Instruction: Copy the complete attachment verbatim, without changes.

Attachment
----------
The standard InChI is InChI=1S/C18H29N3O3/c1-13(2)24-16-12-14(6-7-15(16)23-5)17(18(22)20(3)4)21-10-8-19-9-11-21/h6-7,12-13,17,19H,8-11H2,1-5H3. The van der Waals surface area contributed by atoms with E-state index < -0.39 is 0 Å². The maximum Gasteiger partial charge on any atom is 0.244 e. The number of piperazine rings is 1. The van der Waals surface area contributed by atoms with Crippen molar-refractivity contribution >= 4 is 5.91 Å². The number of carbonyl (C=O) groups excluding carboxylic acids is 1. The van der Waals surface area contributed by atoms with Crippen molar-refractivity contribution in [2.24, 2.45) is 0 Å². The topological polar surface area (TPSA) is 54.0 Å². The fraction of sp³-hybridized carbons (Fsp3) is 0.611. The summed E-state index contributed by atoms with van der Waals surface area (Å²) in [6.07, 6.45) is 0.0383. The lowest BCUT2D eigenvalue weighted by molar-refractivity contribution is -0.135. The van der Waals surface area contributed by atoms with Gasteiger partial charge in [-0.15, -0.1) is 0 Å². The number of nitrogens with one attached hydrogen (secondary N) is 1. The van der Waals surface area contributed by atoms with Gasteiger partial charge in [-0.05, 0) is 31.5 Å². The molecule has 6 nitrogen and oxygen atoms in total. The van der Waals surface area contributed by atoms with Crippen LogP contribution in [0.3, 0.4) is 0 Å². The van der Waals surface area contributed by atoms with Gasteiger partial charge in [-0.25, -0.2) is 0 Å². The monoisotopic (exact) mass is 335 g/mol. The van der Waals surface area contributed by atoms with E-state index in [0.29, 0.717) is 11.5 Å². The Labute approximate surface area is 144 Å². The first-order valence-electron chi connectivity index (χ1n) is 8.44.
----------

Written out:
The standard InChI is InChI=1S/C18H29N3O3/c1-13(2)24-16-12-14(6-7-15(16)23-5)17(18(22)20(3)4)21-10-8-19-9-11-21/h6-7,12-13,17,19H,8-11H2,1-5H3. The van der Waals surface area contributed by atoms with E-state index < -0.39 is 0 Å². The maximum Gasteiger partial charge on any atom is 0.244 e. The number of piperazine rings is 1. The van der Waals surface area contributed by atoms with Crippen molar-refractivity contribution >= 4 is 5.91 Å². The number of carbonyl (C=O) groups excluding carboxylic acids is 1. The van der Waals surface area contributed by atoms with Crippen molar-refractivity contribution in [2.24, 2.45) is 0 Å². The topological polar surface area (TPSA) is 54.0 Å². The fraction of sp³-hybridized carbons (Fsp3) is 0.611. The summed E-state index contributed by atoms with van der Waals surface area (Å²) in [6.07, 6.45) is 0.0383. The lowest BCUT2D eigenvalue weighted by molar-refractivity contribution is -0.135. The van der Waals surface area contributed by atoms with Gasteiger partial charge in [-0.15, -0.1) is 0 Å². The number of nitrogens with one attached hydrogen (secondary N) is 1. The van der Waals surface area contributed by atoms with Gasteiger partial charge in [-0.05, 0) is 31.5 Å². The molecule has 6 nitrogen and oxygen atoms in total. The van der Waals surface area contributed by atoms with Crippen LogP contribution in [0.3, 0.4) is 0 Å². The van der Waals surface area contributed by atoms with Gasteiger partial charge in [-0.25, -0.2) is 0 Å². The monoisotopic (exact) mass is 335 g/mol. The van der Waals surface area contributed by atoms with E-state index in [0.29, 0.717) is 11.5 Å². The Labute approximate surface area is 144 Å². The first-order valence-electron chi connectivity index (χ1n) is 8.44.